Examples of ITS applications that belong to different interface classes can be found under the application area section of the website. Applications of the same interface class will have similar requirements, specifications, and standards. For example, by looking at the physical architecture diagram, one can conclude that all C2C ITS systems require a wireline connection be in place. Indeed, all C2C applications share a common set of 11 communications protocol standards. Similarly, all C2F applications share a common set of 12 communication protocol standards. The actual data that flow on these communication links are the data flows depicted in the logical architecture. To learn more about communication interfaces, consult the National ITS Architecture Executive Summary Document.

Interoperability- ITS America's Interoperability Subcommittee adopted the following, in accord with ISO TC 204, as the definition of interoperability:"Interoperability is the ability of systems to provide services and to accept services from other systems and to use the services so exchanged to enable them to operated effectively together."In examining systems for interoperability, it is useful to distinguish two degrees of interoperability, "pair-wise" and "end-to-end" interoperability. Pair-wise interoperability involves verifying that two systems are able to exchange data and that the data has the same meaning to each system and leads to the expected functionality. "End-to-end" interoperability involves verifying that the flow and use of data are consistent from initial input to final outcome.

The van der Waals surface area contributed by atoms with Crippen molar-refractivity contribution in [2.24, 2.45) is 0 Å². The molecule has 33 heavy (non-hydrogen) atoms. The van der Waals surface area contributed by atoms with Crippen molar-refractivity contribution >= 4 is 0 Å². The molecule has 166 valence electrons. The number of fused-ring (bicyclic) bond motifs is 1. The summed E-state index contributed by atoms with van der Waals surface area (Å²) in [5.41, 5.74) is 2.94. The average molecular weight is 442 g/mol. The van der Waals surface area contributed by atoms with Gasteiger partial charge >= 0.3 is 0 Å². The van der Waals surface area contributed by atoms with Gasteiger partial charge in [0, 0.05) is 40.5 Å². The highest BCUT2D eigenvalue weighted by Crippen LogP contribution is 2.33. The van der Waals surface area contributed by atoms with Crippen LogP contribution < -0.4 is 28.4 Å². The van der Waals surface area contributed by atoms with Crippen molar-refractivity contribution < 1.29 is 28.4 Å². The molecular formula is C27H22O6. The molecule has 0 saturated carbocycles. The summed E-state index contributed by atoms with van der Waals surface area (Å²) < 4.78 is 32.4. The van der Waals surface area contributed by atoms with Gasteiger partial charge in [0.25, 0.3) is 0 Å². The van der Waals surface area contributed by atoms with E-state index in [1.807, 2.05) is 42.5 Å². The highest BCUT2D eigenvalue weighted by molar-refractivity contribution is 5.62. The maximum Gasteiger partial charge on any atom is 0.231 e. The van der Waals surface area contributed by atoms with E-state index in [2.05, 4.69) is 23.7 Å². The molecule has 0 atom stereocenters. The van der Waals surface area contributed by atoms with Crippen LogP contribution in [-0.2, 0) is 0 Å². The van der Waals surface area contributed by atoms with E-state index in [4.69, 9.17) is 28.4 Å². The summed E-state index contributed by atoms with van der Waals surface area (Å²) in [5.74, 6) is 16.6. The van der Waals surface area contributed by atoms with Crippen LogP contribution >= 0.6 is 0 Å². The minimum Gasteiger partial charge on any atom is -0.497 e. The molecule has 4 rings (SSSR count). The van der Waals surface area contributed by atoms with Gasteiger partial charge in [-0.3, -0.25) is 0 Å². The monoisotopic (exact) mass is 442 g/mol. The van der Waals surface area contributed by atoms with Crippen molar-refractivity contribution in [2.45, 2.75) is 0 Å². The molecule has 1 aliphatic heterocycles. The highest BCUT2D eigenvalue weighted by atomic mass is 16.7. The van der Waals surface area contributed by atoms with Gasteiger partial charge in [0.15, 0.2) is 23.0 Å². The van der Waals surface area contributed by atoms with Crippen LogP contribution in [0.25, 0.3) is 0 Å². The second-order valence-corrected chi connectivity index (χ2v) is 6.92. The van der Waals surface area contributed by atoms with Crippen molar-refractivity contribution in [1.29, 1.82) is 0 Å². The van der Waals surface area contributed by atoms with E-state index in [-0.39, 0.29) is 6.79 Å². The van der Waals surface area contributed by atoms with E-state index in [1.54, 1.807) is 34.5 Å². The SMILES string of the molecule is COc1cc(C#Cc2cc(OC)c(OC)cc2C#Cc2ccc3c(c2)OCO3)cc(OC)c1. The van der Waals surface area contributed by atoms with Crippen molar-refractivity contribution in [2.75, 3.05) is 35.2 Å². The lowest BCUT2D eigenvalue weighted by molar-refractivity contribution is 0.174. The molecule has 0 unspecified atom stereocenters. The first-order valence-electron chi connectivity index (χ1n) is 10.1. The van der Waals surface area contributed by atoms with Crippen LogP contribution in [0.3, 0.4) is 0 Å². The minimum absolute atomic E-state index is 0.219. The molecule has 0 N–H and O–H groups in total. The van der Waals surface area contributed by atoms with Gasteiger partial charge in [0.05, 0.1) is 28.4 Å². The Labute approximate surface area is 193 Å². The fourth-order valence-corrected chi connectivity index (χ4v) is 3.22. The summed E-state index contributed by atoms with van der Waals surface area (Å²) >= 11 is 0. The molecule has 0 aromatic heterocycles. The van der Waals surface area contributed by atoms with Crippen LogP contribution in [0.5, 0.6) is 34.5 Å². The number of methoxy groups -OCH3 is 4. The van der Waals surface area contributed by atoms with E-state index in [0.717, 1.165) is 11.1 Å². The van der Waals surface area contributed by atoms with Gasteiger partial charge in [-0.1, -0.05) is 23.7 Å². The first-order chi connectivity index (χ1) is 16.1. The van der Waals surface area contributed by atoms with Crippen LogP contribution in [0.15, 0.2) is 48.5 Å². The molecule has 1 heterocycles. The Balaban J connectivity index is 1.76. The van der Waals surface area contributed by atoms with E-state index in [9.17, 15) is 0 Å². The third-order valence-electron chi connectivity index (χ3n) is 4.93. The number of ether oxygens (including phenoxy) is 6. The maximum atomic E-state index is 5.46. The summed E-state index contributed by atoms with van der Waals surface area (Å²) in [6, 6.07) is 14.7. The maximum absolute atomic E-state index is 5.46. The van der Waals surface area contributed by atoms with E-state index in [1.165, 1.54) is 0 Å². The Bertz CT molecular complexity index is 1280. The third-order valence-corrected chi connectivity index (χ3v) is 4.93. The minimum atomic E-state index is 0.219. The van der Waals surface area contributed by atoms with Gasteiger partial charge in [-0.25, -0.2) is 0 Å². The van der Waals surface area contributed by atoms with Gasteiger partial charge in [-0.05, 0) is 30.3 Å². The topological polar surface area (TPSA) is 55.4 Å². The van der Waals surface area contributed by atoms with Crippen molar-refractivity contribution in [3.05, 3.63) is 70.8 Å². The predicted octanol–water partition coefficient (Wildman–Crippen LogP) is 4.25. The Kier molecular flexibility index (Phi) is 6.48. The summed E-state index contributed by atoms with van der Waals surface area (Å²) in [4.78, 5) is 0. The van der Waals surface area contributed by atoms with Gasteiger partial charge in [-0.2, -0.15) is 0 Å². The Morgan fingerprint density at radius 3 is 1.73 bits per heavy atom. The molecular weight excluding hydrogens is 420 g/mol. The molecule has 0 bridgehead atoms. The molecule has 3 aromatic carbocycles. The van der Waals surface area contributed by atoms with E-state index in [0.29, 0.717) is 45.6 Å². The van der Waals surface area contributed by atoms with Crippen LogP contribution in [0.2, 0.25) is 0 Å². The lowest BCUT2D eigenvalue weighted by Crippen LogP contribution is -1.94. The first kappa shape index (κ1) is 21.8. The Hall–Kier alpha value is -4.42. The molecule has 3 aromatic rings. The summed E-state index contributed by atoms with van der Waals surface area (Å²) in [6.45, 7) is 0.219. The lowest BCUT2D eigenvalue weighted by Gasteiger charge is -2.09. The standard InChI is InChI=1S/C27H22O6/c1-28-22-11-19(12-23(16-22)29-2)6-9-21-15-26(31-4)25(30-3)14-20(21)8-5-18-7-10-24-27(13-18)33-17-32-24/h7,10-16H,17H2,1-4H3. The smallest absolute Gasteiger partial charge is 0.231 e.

ITS Project - Any project that in whole or in part funds the acquisition of technologies or systems of technologies that provide or significantly contribute to the provision of one or more ITS user services.

Logical Architecture- The logical architecture view of the National ITS Architecture defines what has to be done to support the ITS user services. It defines the processes that perform ITS functions and the information or data flows that are shared between these processes.

Market Package - The market packages provide an accessible, service-oriented perspective to the National ITS Architecture. They are tailored to fit, separately or in combination, real world transportation problems and needs. Market packages collect together one or more equipment packages that must work together to deliver a given transportation service and the architecture flows that connect them and other important external systems. In other words, they identify the pieces of the physical architecture that are required to implement a particular transportation service.

National ITS Architecture- A common, established framework for developing integrated transportation systems. The National ITS Architecture is comprised of the logical architecture and the physical architecture, which satisfy a defined set of user service requirements. The National ITS Architecture is maintained by the United States Department of Transportation (USDOT).